- The reason for the resurrection – Baptism teaches us the importance of the resurrection because we are raised with Christ to new life without which we would still be dead in our sins (1 Corinthians 15:17).
- Eternal security – Baptism helps us know we cannot lose our salvation because scripture does not indicate that if we commit a sin our new self can be killed and the old dead self- resurrected!
In other words, we are transformed permanently to a new life, resurrected with Christ and are free to serve Him. We cannot be defeated by the misdeeds of our old self. These changes cannot be reversed. What a great comfort we have in the truth of scripture.
Justification (we are innocent) – There is a vital result of Christ’s sacrifice on the cross. Let’s examine in some detail the meaning of this great promise.
- Meaning of the New Testament word – This word is key because the complete meaning in Greek of the word, “justification” (δικαιος, dikaios) is not fully conveyed by the English. The word dikaios carried a legal sense that still exists today in modern Greek. In the ancient Greek and Roman worlds the term signified that someone who was found innocent in a court of law of all charges against them, just like now, there was no double jeopardy (3). This important legal concept means once you have been found innocent you cannot be charged again for the same crime.
- Christ’s work in justification – The Bible indicates that each of us has sinned and “fallen short” of what God requires of us (Romans 3:23). Because God is just, He demands punishment for our misdeeds. However, because He is loving, He sent His Son, Jesus Christ, to take the punishment in our place (Romans 3:24-26).
- It’s as though Christ acted as a courtroom judge, found us guilty of our sins, sentenced us to death, but afterwards, stood up, removed His judicial robe, came around in front of the judge’s bench and took the punishment for us, our past present and future sins!
- Christ’s death satisfied God’s demand for righteousness but also showed His great and gracious love for us.
- No other work or sacrifice is required – Importantly, Christ is a sufficient sacrifice for our sins as He is perfect, holy and without sin (Romans 3:25; Hebrews 7:26; 2 Corinthians 5:21). Therefore, Christ satisfied God’s righteous demand for judgment. Accordingly, He died once for all sin, for all time, and He does not need to do this again as did the Old Testament priests (Hebrews 6:1-14, and 10:10-18).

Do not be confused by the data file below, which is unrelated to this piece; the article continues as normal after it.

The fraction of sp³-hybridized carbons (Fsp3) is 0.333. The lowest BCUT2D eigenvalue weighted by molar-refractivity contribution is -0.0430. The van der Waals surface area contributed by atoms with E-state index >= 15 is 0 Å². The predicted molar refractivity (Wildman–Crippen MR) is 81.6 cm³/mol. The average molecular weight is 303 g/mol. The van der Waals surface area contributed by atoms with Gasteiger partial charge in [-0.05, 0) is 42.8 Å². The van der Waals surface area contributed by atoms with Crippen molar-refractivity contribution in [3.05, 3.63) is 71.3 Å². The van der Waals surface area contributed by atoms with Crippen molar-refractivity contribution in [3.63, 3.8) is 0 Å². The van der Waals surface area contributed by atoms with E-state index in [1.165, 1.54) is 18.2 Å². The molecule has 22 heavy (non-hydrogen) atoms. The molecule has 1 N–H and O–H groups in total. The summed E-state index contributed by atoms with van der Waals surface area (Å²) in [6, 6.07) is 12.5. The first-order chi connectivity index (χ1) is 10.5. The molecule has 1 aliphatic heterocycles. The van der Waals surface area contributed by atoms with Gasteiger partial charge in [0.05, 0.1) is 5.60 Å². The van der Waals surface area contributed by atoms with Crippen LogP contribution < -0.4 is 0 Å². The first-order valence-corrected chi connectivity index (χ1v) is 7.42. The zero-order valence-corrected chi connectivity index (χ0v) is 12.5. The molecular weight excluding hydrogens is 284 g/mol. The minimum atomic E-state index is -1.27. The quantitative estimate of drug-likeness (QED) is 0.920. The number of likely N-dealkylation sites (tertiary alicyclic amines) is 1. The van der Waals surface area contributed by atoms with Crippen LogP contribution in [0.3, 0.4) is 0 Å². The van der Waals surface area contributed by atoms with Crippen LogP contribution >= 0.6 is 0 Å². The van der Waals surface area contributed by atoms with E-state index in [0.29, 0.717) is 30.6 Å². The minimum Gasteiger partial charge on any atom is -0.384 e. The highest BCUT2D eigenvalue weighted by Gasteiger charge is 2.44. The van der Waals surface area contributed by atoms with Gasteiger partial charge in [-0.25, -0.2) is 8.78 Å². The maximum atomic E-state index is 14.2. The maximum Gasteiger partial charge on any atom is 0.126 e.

- Our legal position before God was pronounced “innocent” when we trusted Christ for forgiveness of our sins. We do this only once and our sins are forgiven for all time. Since Christ’s sacrifice was sufficient for all our sins for all time, nobody can charge us again (Romans 8:31-34). There is no double jeopardy!
Adoption – This concept is important in our society because when a family legally adopts a child the new family member gains all the rights and privileges of a naturally-born child (4). In other words, their new status in the family is permanent and cannot be overturned. What a great promise of security to the child!
Likewise, in the ancient Greek and Roman worlds, as in our own society (with some differences), adoption provided permanent legal status for a child that could not be overturned (5). The Apostle Paul states our status as adopted children into God’s family in four separate places in his epistles, indicating the importance of our new position following accepting Christ as Savior through faith (Romans 8:15 and 23; Ephesians 1:5; Galatians 4:5). Consequently, we are children of God, adopted into His family with legal protection and a permanent status. What a great promise!
In summary: we have four great positional promises as a believer because of Christ’s redemptive work on the cross, resulting in either legal or morphological irreversible changes. These positions indicate our secure status with God: spiritual baptism, justified as innocent, God’s possession and adopted as His children.